The City of Goleta stood fast against an attempted end-run around its mobile home rent control ordinances-namely Daniel Guggenheim’s bid to subdivide his Rancho Mobile Home Park and sell its 150 parcels for about $250,000 each. It is a strategy that has been used successfully by park owners throughout California, led by activist Sam Zell. Several park residents said they were pleasantly surprised to see their City Council circle the wagons around a Goleta city staff report that could spell doom for the proposed condo conversion.
Those attending the June 4 hearing were not sure if the more business-oriented council majority elected last year would defend the parks as staunchly as did Goleta’s previous council, which successfully fought Guggenheim’s attempt to vanquish the city’s rent control ordinance in the courts. Two of those new councilmembers, Eric Onnen and Michael Bennett, received considerable campaign contributions from Guggenheim before the election.
Despite threats of another lawsuit, though, the council seconded planning staff’s insistence that Guggenheim’s subdivision tract map requires an Environmental Impact Report (EIR). Clarke Fairbrother( pictured above, center, with two other company employees )-president of Newport Pacific Capital Company, Inc., which manages the Rancho Mobile Homes property on behalf of Guggenheim-told the City Council that an EIR is uncalled for because Guggenheim is proposing no physical changes to the park and that the city’s approval is therefore a simple ministerial process. An attorney for Guggenheim, Thomas Casparian, threatened to sue for “millions of dollars” if the council directed staff to proceed with an EIR. None of the two dozen other municipalities where his firm’s clients have proposed such subdivisions has required an EIR, he said, and an EIR is no place for the city to vet “social and economic issues” such as the loss of affordable housing. He called the city staff’s position “extremely novel.”
State law calls for environmental review because the project might displace affordable housing, said Goleta Planning Director Steve Chase. That would necessitate the construction of replacement housing elsewhere, said Chase, and that is an environmental effect. In addition, he said, approval of Guggenheim’s tract map would likely set a precedent so that in addition to the 150 households at the Rancho Mobile Home Park, those at Goleta’s three other rent-controlled parks would be affected.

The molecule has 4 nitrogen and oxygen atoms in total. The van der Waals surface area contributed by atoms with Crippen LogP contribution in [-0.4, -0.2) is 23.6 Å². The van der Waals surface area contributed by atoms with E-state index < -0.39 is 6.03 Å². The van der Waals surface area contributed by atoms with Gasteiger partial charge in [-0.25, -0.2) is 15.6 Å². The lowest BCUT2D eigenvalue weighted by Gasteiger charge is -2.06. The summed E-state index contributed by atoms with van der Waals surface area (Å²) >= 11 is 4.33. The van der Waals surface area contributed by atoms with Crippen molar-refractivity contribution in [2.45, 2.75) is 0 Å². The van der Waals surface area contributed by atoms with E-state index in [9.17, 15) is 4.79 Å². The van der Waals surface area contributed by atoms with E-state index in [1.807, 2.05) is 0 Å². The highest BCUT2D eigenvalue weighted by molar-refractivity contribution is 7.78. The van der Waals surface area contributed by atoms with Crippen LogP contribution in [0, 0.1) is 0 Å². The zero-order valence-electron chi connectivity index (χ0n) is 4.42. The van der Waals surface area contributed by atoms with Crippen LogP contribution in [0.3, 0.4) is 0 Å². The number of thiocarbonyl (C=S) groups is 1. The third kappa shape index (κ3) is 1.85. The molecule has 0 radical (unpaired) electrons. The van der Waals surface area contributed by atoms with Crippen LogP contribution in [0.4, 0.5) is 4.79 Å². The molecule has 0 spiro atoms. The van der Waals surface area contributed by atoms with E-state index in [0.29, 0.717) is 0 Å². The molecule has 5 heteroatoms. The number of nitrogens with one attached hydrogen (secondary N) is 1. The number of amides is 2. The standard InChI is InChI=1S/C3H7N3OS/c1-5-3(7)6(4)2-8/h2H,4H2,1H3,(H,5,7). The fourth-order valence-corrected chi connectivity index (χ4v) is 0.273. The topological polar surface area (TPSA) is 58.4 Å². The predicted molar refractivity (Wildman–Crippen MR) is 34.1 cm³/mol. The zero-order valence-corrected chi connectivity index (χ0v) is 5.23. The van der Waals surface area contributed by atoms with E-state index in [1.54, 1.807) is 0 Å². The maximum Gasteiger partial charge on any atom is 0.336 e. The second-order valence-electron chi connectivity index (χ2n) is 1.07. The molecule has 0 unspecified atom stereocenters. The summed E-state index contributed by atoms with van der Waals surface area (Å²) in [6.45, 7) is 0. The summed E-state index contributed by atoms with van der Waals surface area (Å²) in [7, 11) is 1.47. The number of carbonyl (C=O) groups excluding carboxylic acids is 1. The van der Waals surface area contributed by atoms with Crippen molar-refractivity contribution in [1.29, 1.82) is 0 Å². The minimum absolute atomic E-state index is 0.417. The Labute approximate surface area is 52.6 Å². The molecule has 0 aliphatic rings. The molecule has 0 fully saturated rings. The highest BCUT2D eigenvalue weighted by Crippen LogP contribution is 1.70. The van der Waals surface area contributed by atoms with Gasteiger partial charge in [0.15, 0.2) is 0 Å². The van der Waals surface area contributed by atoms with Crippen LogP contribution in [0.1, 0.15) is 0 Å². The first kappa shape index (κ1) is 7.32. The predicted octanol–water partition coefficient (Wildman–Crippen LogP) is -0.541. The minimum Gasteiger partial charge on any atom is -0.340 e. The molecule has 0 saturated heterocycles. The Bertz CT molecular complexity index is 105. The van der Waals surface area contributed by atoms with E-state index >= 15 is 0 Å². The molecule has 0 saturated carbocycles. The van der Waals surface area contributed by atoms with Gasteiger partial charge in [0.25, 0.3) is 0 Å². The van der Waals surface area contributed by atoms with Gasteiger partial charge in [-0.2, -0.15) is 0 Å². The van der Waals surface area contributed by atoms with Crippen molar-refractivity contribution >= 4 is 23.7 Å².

Fairbrother claimed that there would “be no displacement.” Park residents would be offered “binding lease contracts” to stay at their current rent-controlled rates plus annual cost-of-living increases. However, for those who are willing, he said, his client is prepared to offer his tenants a “once-in-a-lifetime opportunity” to buy the parcels under their mobile homes. Fairbrother enumerated the government subsidies that can be used to assist low-income buyers, including loans that require no payments until the land is sold.
In that case, asked Onnen, “Why avoid the EIR?” Responding to implications that the city was using the EIR simply to stall and obstruct, Onnen said, “I can assure you the [EIR] was never about derailing the process. I can assure that that was never part of the discussion in closed session.”
Bennett asked how Guggenheim could be trusted to allow people to stay in their homes at current rents, since Guggenheim will make the profits he seeks only if people purchase. “To say he’ll look after everybody seems a little disingenuous,” said Bennett. “We don’t know how many can be financed through government subsidies for low-income,” Fairbrother admitted, “but we can’t go forward without the tract map.”
Noting that there is “no hard evidence that tenants would not be displaced,” Goleta planner Patricia Miller said that the EIR would create a process for “mulling, examining, weighing, and coming up with replacement alternatives if needed.”
The City Council, with Roger Aceves absent, voted 4-1 to proceed with the EIR.